What Does It Take to Become a Good Mathematician?
AbstractUsing an exhaustive database on academic publications in mathematics, we study the patterns of productivity by world mathematicians over the period 1984-2006. We uncover some surprising facts, such as the absence of age related decline in productivity and the relative symmetry of international movements, rejecting the presumption of a massive ”brain drain” towards the U.S. Looking at the U.S. academic market in mathematics, we analyze the determinants of success by top departments. In conformity with recent studies in other fields, we find that selection effects are much stronger than local interaction effects: the best departments are most successful in hiring the most promising mathematicians, but not necessarily at stimulating positive externalities among them. Finally we analyze the impact of career choices by mathematicians: mobility almost always pays, but early specialization does not.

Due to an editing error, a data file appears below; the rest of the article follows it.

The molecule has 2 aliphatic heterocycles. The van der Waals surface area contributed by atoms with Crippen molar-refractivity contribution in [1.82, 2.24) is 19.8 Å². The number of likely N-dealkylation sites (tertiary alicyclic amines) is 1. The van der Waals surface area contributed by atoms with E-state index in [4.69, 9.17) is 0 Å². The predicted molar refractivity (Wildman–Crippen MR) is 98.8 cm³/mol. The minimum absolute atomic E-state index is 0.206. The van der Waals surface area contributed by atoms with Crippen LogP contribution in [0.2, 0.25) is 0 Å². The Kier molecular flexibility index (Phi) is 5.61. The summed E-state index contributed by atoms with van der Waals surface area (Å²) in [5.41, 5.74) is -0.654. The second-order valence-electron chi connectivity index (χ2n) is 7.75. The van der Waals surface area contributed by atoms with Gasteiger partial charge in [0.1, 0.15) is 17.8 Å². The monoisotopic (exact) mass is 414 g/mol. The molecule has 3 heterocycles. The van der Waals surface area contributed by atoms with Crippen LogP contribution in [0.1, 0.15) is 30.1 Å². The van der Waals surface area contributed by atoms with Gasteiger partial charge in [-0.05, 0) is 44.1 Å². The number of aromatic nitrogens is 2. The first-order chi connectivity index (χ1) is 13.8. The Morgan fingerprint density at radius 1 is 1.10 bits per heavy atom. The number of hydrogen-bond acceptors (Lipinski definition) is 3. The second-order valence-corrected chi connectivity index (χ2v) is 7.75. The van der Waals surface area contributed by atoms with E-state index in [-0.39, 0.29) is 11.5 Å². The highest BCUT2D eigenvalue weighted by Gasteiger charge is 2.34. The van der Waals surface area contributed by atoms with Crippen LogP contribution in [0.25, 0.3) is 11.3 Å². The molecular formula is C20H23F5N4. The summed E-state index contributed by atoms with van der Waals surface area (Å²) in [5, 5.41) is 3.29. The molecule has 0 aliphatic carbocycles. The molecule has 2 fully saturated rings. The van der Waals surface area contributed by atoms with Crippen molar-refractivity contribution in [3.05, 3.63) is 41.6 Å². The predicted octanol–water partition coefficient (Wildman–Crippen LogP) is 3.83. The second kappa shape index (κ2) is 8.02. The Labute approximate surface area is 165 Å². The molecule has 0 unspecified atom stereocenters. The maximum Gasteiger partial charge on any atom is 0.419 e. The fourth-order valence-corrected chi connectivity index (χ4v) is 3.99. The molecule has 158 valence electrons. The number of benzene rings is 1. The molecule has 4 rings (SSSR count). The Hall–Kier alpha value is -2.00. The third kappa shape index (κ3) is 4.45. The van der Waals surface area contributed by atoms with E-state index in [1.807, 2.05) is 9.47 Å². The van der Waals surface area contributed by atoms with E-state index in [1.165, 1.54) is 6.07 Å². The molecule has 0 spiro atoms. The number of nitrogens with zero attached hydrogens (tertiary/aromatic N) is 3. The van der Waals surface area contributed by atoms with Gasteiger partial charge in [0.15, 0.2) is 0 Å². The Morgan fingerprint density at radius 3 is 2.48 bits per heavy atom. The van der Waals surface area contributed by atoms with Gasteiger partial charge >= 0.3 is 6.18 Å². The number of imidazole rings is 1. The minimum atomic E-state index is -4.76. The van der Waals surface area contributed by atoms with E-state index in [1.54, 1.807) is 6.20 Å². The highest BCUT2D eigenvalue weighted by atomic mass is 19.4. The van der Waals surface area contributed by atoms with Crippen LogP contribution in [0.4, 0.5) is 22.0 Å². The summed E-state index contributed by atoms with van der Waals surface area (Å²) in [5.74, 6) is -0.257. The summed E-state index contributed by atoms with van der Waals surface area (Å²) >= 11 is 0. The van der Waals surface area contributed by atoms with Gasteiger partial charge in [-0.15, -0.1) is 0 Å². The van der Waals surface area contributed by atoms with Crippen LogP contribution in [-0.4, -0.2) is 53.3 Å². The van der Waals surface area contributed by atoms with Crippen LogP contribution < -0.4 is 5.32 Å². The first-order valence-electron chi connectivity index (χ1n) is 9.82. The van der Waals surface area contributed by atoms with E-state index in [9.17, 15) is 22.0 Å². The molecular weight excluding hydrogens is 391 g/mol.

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Bibliographic InfoPaper provided by Toulouse School of Economics (TSE) in its series TSE Working Papers with number 10-160.
Date of creation: May 2010
Date of revision:
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- D85 - Microeconomics - - Information, Knowledge, and Uncertainty - - - Network Formation
- I23 - Health, Education, and Welfare - - Education - - - Higher Education; Research Institutions
- J24 - Labor and Demographic Economics - - Demand and Supply of Labor - - - Human Capital; Skills; Occupational Choice; Labor Productivity
- L31 - Industrial Organization - - Nonprofit Organizations and Public Enterprise - - - Nonprofit Institutions; NGOs
This paper has been announced in the following NEP Reports:
- NEP-ALL-2010-10-02 (All new papers)
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